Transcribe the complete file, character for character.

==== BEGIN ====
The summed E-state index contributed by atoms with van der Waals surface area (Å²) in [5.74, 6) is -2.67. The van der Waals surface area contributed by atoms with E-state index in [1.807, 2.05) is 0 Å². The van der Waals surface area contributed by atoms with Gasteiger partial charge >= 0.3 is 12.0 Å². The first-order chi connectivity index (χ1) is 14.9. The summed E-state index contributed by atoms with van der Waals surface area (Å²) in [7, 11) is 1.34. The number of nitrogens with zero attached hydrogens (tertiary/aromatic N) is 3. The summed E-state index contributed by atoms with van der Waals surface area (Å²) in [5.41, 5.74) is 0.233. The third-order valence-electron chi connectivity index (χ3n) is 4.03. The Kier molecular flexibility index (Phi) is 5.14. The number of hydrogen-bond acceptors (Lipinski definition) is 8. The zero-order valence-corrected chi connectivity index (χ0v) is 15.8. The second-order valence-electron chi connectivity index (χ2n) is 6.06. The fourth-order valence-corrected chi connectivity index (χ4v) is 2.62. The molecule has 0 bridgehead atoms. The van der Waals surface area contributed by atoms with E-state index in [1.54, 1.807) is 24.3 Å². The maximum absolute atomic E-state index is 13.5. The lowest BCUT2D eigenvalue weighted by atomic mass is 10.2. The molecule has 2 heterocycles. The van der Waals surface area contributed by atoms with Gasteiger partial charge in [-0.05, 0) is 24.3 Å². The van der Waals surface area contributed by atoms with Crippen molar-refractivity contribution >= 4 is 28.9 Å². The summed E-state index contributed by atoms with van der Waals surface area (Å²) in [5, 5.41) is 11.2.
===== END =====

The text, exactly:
The summed E-state index contributed by atoms with van der Waals surface area (Å²) in [5.74, 6) is -2.67. The van der Waals surface area contributed by atoms with E-state index in [1.807, 2.05) is 0 Å². The van der Waals surface area contributed by atoms with Gasteiger partial charge >= 0.3 is 12.0 Å². The first-order chi connectivity index (χ1) is 14.9. The summed E-state index contributed by atoms with van der Waals surface area (Å²) in [7, 11) is 1.34. The number of nitrogens with zero attached hydrogens (tertiary/aromatic N) is 3. The summed E-state index contributed by atoms with van der Waals surface area (Å²) in [5.41, 5.74) is 0.233. The third-order valence-electron chi connectivity index (χ3n) is 4.03. The Kier molecular flexibility index (Phi) is 5.14. The number of hydrogen-bond acceptors (Lipinski definition) is 8. The zero-order valence-corrected chi connectivity index (χ0v) is 15.8. The second-order valence-electron chi connectivity index (χ2n) is 6.06. The fourth-order valence-corrected chi connectivity index (χ4v) is 2.62. The molecule has 0 bridgehead atoms. The van der Waals surface area contributed by atoms with E-state index in [1.54, 1.807) is 24.3 Å². The maximum absolute atomic E-state index is 13.5. The lowest BCUT2D eigenvalue weighted by atomic mass is 10.2. The molecule has 2 heterocycles. The van der Waals surface area contributed by atoms with Gasteiger partial charge in [-0.05, 0) is 24.3 Å². The van der Waals surface area contributed by atoms with Crippen molar-refractivity contribution >= 4 is 28.9 Å². The summed E-state index contributed by atoms with van der Waals surface area (Å²) in [5, 5.41) is 11.2.